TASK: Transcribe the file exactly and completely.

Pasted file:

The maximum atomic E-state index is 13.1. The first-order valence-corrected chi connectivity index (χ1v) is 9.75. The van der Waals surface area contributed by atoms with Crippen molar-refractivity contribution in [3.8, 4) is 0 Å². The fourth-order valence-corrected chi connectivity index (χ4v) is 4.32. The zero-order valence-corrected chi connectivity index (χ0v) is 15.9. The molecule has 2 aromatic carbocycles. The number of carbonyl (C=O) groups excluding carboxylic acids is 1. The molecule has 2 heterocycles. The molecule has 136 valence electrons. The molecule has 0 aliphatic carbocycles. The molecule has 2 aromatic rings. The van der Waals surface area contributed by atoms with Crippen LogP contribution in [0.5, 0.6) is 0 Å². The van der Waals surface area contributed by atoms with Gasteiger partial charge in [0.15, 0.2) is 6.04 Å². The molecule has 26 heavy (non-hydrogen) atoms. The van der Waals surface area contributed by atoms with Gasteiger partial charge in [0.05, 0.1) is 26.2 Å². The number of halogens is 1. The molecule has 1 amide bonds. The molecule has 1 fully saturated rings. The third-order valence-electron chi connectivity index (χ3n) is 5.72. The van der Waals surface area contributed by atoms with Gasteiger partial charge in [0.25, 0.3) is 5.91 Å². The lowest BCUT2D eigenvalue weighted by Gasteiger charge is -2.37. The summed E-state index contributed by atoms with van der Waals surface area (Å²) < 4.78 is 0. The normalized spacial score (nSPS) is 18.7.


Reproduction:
The maximum atomic E-state index is 13.1. The first-order valence-corrected chi connectivity index (χ1v) is 9.75. The van der Waals surface area contributed by atoms with Crippen molar-refractivity contribution in [3.8, 4) is 0 Å². The fourth-order valence-corrected chi connectivity index (χ4v) is 4.32. The zero-order valence-corrected chi connectivity index (χ0v) is 15.9. The molecule has 2 aromatic carbocycles. The number of carbonyl (C=O) groups excluding carboxylic acids is 1. The molecule has 2 heterocycles. The molecule has 136 valence electrons. The molecule has 0 aliphatic carbocycles. The molecule has 2 aromatic rings. The van der Waals surface area contributed by atoms with Crippen LogP contribution in [0.5, 0.6) is 0 Å². The van der Waals surface area contributed by atoms with Gasteiger partial charge in [0.15, 0.2) is 6.04 Å². The molecule has 26 heavy (non-hydrogen) atoms. The van der Waals surface area contributed by atoms with Gasteiger partial charge in [0.05, 0.1) is 26.2 Å². The number of halogens is 1. The molecule has 1 amide bonds. The molecule has 1 fully saturated rings. The third-order valence-electron chi connectivity index (χ3n) is 5.72. The van der Waals surface area contributed by atoms with Gasteiger partial charge in [0.25, 0.3) is 5.91 Å². The lowest BCUT2D eigenvalue weighted by Gasteiger charge is -2.37. The summed E-state index contributed by atoms with van der Waals surface area (Å²) < 4.78 is 0. The normalized spacial score (nSPS) is 18.7.